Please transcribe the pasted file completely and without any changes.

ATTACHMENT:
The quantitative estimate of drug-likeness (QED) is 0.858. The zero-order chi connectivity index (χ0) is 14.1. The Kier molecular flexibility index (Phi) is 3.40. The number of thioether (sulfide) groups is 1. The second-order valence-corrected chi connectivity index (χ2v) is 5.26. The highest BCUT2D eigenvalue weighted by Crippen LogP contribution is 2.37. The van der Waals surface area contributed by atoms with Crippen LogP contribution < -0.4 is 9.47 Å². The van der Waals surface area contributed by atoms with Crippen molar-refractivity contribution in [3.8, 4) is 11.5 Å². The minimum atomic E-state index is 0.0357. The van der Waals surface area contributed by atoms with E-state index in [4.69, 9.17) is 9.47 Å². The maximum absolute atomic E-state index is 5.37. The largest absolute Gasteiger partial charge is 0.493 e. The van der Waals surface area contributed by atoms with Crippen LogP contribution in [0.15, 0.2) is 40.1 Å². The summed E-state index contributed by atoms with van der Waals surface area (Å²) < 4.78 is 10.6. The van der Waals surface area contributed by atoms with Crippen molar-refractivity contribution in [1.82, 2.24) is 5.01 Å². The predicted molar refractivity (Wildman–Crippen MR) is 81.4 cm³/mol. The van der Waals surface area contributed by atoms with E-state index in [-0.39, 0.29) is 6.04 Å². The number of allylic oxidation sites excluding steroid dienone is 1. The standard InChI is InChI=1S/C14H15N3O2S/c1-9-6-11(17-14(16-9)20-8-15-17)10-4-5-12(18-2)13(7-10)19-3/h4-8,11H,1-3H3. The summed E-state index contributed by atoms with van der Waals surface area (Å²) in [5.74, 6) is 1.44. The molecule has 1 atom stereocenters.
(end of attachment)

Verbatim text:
The quantitative estimate of drug-likeness (QED) is 0.858. The zero-order chi connectivity index (χ0) is 14.1. The Kier molecular flexibility index (Phi) is 3.40. The number of thioether (sulfide) groups is 1. The second-order valence-corrected chi connectivity index (χ2v) is 5.26. The highest BCUT2D eigenvalue weighted by Crippen LogP contribution is 2.37. The van der Waals surface area contributed by atoms with Crippen LogP contribution < -0.4 is 9.47 Å². The van der Waals surface area contributed by atoms with Crippen molar-refractivity contribution in [3.8, 4) is 11.5 Å². The minimum atomic E-state index is 0.0357. The van der Waals surface area contributed by atoms with E-state index in [4.69, 9.17) is 9.47 Å². The maximum absolute atomic E-state index is 5.37. The largest absolute Gasteiger partial charge is 0.493 e. The van der Waals surface area contributed by atoms with Crippen LogP contribution in [0.15, 0.2) is 40.1 Å². The summed E-state index contributed by atoms with van der Waals surface area (Å²) < 4.78 is 10.6. The van der Waals surface area contributed by atoms with Crippen molar-refractivity contribution in [1.82, 2.24) is 5.01 Å². The predicted molar refractivity (Wildman–Crippen MR) is 81.4 cm³/mol. The van der Waals surface area contributed by atoms with E-state index in [-0.39, 0.29) is 6.04 Å². The number of allylic oxidation sites excluding steroid dienone is 1. The standard InChI is InChI=1S/C14H15N3O2S/c1-9-6-11(17-14(16-9)20-8-15-17)10-4-5-12(18-2)13(7-10)19-3/h4-8,11H,1-3H3. The summed E-state index contributed by atoms with van der Waals surface area (Å²) in [5.74, 6) is 1.44. The molecule has 1 atom stereocenters.